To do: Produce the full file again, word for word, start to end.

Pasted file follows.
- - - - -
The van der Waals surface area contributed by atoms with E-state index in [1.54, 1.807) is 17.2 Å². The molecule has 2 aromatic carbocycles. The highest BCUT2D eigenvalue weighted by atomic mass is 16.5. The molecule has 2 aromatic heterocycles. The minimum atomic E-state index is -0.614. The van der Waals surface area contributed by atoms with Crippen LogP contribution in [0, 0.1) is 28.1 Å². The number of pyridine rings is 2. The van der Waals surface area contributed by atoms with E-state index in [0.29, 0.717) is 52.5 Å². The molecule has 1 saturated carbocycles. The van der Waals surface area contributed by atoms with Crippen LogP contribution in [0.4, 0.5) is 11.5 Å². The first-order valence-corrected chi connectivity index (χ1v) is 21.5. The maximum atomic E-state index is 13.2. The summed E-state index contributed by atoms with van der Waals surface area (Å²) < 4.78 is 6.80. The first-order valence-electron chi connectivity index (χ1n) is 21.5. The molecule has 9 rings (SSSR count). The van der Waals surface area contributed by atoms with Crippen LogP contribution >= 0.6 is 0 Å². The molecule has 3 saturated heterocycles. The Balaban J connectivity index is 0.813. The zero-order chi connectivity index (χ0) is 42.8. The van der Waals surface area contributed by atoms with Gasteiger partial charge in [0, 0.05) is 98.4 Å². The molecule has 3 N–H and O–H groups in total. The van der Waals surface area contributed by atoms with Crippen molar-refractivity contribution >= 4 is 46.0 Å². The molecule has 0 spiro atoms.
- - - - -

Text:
The van der Waals surface area contributed by atoms with E-state index in [1.54, 1.807) is 17.2 Å². The molecule has 2 aromatic carbocycles. The highest BCUT2D eigenvalue weighted by atomic mass is 16.5. The molecule has 2 aromatic heterocycles. The minimum atomic E-state index is -0.614. The van der Waals surface area contributed by atoms with Crippen LogP contribution in [0, 0.1) is 28.1 Å². The number of pyridine rings is 2. The van der Waals surface area contributed by atoms with E-state index in [0.29, 0.717) is 52.5 Å². The molecule has 1 saturated carbocycles. The van der Waals surface area contributed by atoms with Crippen LogP contribution in [0.4, 0.5) is 11.5 Å². The first-order valence-corrected chi connectivity index (χ1v) is 21.5. The maximum atomic E-state index is 13.2. The summed E-state index contributed by atoms with van der Waals surface area (Å²) < 4.78 is 6.80. The first-order valence-electron chi connectivity index (χ1n) is 21.5. The molecule has 9 rings (SSSR count). The van der Waals surface area contributed by atoms with Crippen LogP contribution >= 0.6 is 0 Å². The molecule has 3 saturated heterocycles. The Balaban J connectivity index is 0.813. The zero-order chi connectivity index (χ0) is 42.8. The van der Waals surface area contributed by atoms with Gasteiger partial charge in [0, 0.05) is 98.4 Å². The molecule has 3 N–H and O–H groups in total. The van der Waals surface area contributed by atoms with Crippen molar-refractivity contribution >= 4 is 46.0 Å². The molecule has 0 spiro atoms.